Ion exchange membranes (IEM) are nanoporous materials. The structure of the membrane can be represented as a hydrophobic polymer matrix containing within itself a network of hydrophilic channels, the walls of which bear an electrical charge. The distance between the walls of the channels is a few nanometers, the ions with the charge of the same sign as the walls (co-ions) are pushed out by Coulomb forces. The wall charge causes filling of the channels with water (or other solvent) and charge carriers: ions of opposite sign of charge (counterions). This structure determines permselectivity of the membrane to counterions: cations in cation-exchange or anions in anion-exchange membranes.

Among commercial monopolar ion exchange membranes, they distinguish homogeneous membrane with the structural heterogeneity at the nanometric level (e.g. Nafion), and heterogeneous membranes (e.g. MA-40), in which the particles of ion exchange resin (having a structure similar to the homogeneous membranes) with a size of 10-50 microns are distributed in an inert binder (e.g. polyethylene).

Bipolar membranes are of particular interest. These membranes are composed of a cation-exchange and an anion-exchange layers. In an imposed electric field, cations and anions move from the bipolar interface to the external solution; that results in depletion of the interface in relation to the salt ions. Then the charge transfer is ensured by new carriers, the ions H + and OH-, which are generated by water splitting reaction. The reaction proceeds in a thin boundary layer of thickness 1-2 nm, where it is accelerated by the catalytic participation of functional groups or specially introduced catalysts, as well as by a strong electric field inside the electrical double layer.

The generation of ions H + and OH- in ED cell with bipolar membrane allows one to obtain solutions with controlled pH value up to concentrated (2-3 M) solutions of acids and alkalies.

Ion-exchange membranes (IEM) and electro-membrane technologies

IEMs are used in analytical chemistry (sensors, electro -chromatographic separation); for the selective transfer of protons (fuel cells) and in microfluidics (micropumps, electrophoresis), but the most important application is electrodialysis.

Electrodialysis is a separation process consisting in simultaneous removal of cations (C+) and anions (A-) from an aqueous (or organic) solution. C+ passes through cation-exchange membrane (CEM) and (A-) through an anion-exchange one (AEM) under the action of an electric field. These membranes form a desalination (DC) and concentration (CC) channels.

The final product may be a solution with modified ionic composition, desalted solution and (or) concentrate. Hydraulically isolated CC are used for extremely concentrated (close to saturation) solutions. Recently, hybrid technologies including ion-exchange, baromembrane (microfiltration, MF, reverse osmosis, RO) and electro-membrane processes seem to be the most efficient.

Towards ZLD (zero liquid discharge) technologies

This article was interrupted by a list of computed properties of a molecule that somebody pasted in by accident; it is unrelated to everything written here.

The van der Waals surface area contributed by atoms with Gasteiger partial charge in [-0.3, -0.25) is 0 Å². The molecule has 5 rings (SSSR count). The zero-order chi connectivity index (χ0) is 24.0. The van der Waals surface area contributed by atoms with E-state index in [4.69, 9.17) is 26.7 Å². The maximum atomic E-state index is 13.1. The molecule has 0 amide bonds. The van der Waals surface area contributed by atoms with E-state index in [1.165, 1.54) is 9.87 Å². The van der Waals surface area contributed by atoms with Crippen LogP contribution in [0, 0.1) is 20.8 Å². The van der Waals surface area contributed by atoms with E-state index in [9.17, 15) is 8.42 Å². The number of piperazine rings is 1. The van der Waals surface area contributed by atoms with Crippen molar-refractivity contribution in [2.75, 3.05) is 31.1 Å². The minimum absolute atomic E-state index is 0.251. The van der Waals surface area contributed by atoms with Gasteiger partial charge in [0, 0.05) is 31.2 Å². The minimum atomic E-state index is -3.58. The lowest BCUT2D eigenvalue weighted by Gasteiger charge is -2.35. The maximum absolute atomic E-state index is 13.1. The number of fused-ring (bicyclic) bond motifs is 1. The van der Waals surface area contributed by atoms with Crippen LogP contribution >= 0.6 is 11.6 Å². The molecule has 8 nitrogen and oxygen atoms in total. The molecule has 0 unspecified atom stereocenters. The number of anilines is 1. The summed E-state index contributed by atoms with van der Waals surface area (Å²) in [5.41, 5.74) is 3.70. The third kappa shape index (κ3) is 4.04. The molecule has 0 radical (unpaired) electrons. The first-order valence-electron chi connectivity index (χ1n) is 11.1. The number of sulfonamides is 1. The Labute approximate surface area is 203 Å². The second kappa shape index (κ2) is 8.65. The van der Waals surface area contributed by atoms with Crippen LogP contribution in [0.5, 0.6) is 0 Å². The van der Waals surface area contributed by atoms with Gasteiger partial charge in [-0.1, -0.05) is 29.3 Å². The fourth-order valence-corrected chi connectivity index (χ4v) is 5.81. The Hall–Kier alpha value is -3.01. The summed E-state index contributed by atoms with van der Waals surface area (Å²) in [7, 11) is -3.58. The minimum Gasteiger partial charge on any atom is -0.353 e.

The ions of hardness are removed by sodium cation exchange. The demineralization up to a concentration of 10-50 mg / L is realized using a RO module. The remaining ionic impurities are extracted in an EDI module with simultaneous adjustment of pH: ion-exchange filling and / or profiled membranes are applied. The retentate after RO is additionally concentrating by an ED-concentrator. Since the feed water is pre-soften, the risk of precipitation is absent. A part of the concentrate is used for the regeneration of ion-exchange columns. The salt concentration can be increased up to 150-200 g / L, thus reducing the volume of liquid effluent <1% of the raw water.

This process flowsheet shows the hybrid membrane complex for the production of  feed water production at a heat power plant. The set up is elaborated  by "IE Membrane Technology" (Russia) and JSC "Membrane Technologies" (Kazakhstan).

Electrodialysis (ED) is used for desalination, demineralisation (e.g. milk and whey) and the removal of metals. In these applications, ED often competes with ion exchange (IEX), but the continuous process operation of ED makes it more economical. An ED installation consists of a stack of alternating anion-conductive (AC) and cation-conductive membrane (CM). When an electrical field is applied the anions will move to the anode through the AM while the cations move through the CM towards the cathode. This generates a concentrated stream and a diluted stream. Opposite to RO, ED involves desalination that transports only the solute (ions) through the membrane. ED thus needs less material transport. The amount of ions transported is directly proportional to the electrical current or current density. With respect to fouling, a very important method to counteract the deterioration of membrane performance by foulants is ED reversal (EDR). During ED reversal, the anode switches to cathode and vice versa, while the diluate and concentrate streams are also interchanged. Such reversal is typically performed every 30 to 60 min. The production “loss” involved is only a small percentage. ED reversal should not be confused with reverse ED (RED), which is a new technique to generate power from a salinity gradient.